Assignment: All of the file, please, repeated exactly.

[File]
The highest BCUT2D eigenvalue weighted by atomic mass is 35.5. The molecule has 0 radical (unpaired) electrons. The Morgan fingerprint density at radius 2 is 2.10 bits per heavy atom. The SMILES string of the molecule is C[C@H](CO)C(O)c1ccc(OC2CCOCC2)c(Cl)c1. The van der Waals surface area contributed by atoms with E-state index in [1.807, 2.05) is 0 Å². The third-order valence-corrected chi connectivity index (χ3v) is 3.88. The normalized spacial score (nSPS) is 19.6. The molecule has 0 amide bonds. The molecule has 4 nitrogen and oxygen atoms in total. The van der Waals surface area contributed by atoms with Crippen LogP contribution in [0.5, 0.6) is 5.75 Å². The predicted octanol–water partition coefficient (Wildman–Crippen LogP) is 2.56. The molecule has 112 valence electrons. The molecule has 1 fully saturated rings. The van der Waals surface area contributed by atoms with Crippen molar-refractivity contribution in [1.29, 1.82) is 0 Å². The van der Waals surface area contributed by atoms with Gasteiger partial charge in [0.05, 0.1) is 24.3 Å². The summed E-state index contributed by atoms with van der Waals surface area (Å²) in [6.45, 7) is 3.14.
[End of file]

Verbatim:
The highest BCUT2D eigenvalue weighted by atomic mass is 35.5. The molecule has 0 radical (unpaired) electrons. The Morgan fingerprint density at radius 2 is 2.10 bits per heavy atom. The SMILES string of the molecule is C[C@H](CO)C(O)c1ccc(OC2CCOCC2)c(Cl)c1. The van der Waals surface area contributed by atoms with E-state index in [1.807, 2.05) is 0 Å². The third-order valence-corrected chi connectivity index (χ3v) is 3.88. The normalized spacial score (nSPS) is 19.6. The molecule has 0 amide bonds. The molecule has 4 nitrogen and oxygen atoms in total. The van der Waals surface area contributed by atoms with Crippen LogP contribution in [0.5, 0.6) is 5.75 Å². The predicted octanol–water partition coefficient (Wildman–Crippen LogP) is 2.56. The molecule has 112 valence electrons. The molecule has 1 fully saturated rings. The van der Waals surface area contributed by atoms with Crippen molar-refractivity contribution in [1.29, 1.82) is 0 Å². The van der Waals surface area contributed by atoms with Gasteiger partial charge in [0.05, 0.1) is 24.3 Å². The summed E-state index contributed by atoms with van der Waals surface area (Å²) in [6.45, 7) is 3.14.